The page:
This year, Amazon is holding Prime Day from June 21 to 22, about a month earlier than usual. Shoppers tend to spend big: During last year's sale, Amazon sold $10.4 billion worth of goods, according to DigitalCommerce360.
When Prime Day first launched, its purpose was to get more Prime subscribers, says Michael R. Levin, partner and co-founder of Consumer Intelligence Research Partners. Now the retail giant uses it to showcase different product categories' discounts on a day when traffic to the site is guaranteed to spike.
"Amazon can test out all sorts of concepts in a concentrated, focused way," Levin says. "It can introduce new products, try pricing strategies, and see which promotional messages work best."
This means consumers will likely encounter new types of sales that will encourage them to spend more money. Here are two mental traps to watch out for — and experts' strategies for how to avoid them.
Amazon listings use several terms that don't mean what they imply, says Simon Blanchard, a Beyer Family associate professor at the Georgetown University's McDonough School of Business. Blanchard's research focuses on consumer psychology and consumer decision-making.
For example, he says, Amazon lists products as "Amazon's Choice," but no one really knows what metric the company is using to highlight products and what that phrase means about the quality of the product.
Some of the language Amazon uses on its product listings can cause the cognitive bias known as price anchoring. Anchoring is when a person gives lots of weight to the first piece of information they receive. If a product listing says an item was $100 but is now discounted to $75, the "anchor" is $100.
Price anchors can encourage consumers to purchase products because they feel as if they are getting a good deal. However, on Amazon listings the "anchor" price doesn't always reflect the market rate of a product, Blanchard says.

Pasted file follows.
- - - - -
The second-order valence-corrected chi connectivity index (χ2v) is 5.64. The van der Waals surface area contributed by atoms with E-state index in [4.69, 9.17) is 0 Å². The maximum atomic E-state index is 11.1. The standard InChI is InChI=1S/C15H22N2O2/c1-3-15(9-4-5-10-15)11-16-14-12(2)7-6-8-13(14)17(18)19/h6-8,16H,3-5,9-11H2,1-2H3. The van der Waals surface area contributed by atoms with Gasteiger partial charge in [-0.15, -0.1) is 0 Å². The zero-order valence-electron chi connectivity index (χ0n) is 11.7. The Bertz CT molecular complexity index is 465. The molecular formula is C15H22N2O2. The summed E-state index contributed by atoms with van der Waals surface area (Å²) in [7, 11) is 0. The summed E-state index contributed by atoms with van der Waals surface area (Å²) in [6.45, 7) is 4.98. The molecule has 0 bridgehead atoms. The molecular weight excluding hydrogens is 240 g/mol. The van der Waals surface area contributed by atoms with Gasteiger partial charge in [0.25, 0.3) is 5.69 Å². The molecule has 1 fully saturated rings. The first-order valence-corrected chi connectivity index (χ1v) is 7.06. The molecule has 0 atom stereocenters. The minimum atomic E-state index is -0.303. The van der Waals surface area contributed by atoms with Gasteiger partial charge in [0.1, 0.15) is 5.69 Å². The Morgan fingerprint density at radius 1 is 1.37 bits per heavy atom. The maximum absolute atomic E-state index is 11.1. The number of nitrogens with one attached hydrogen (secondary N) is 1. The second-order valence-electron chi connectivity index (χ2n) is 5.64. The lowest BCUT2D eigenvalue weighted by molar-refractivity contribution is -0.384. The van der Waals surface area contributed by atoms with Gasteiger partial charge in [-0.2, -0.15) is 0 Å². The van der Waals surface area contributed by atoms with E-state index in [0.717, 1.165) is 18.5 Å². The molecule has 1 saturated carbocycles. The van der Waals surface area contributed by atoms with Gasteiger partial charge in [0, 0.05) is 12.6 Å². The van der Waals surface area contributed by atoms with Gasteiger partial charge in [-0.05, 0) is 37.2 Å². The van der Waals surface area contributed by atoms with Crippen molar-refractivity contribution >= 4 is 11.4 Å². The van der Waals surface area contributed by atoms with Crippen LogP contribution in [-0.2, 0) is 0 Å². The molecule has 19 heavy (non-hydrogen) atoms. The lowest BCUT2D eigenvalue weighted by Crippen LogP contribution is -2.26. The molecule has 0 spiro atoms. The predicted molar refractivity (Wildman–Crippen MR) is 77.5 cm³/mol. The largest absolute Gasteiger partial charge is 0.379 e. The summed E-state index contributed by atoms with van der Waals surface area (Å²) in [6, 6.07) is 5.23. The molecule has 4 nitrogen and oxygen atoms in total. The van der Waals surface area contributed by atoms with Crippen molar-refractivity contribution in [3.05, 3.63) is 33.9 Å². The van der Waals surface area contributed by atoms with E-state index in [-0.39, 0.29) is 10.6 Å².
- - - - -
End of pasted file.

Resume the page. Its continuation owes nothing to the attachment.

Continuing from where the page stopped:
Video by Mariam Abdallah
The two terms to be wary of are "list price" and "was priced."
The list price is the price at which Amazon has sold a certain product in the last 90 days. "It's not market price for the product," Blanchard says. "It just means the product was sold at that price or higher in the last 90 days."
If a product says "was priced," that refers to the median price consumers have paid for that product in the last 90 days. "It has nothing to do with the MSRP, or the manufacturer's suggested retail price," Blanchard says.
Some third-party vendors take advantage of these unclear terms by raising their prices a couple months before Prime Day, and then dropping prices on Prime Day when traffic to Amazon spikes. This creates the illusion that consumers are getting a good discount, Blanchard says.
"I remember buying an Instant Pot, and if you look at the price, it had been raised a little bit and then around Prime Day they dropped it," he says. "They raised the price a couple months before. That's going to increase your median price and average price."
Throughout Prime Day, Amazon will have flash sales, some lasting only 15 minutes. This setup triggers the scarcity effect, Blanchard says: a cognitive bias that makes people place higher value on products they believe are sought after and running out.
A flash sale on kiddie pools, for example, can make you less likely to price compare or shop around. Instead you might just snap one up, as the sale creates the illusion that they are going out of stock and you have to act fast.
Shopping on your computer, versus on your phone or using your Alexa, can help you avoid falling for these mental traps.
Amazon has been working on its app to make quick buying even more seamless, says Josh Lowitz, also a partner and co-founder of CIRP. "In recent years, there has been an emphasis on encouraging usage of the Amazon Shopping app on smartphones and voice shopping with Alexa, with special promotions for each of those shopping channels," he says.
This makes consumers even more likely to do less research about what they are buying, Blanchard says.
Another way to avoid mental traps is to look at an item's price history, Blanchard says. He uses the site Camelcamelcamel.com, which shows the price history of products on Amazon. You can also price-compare using a Chrome plug-in like Yroo, which will show you how much a product is selling for at other retailers.
More from Grow: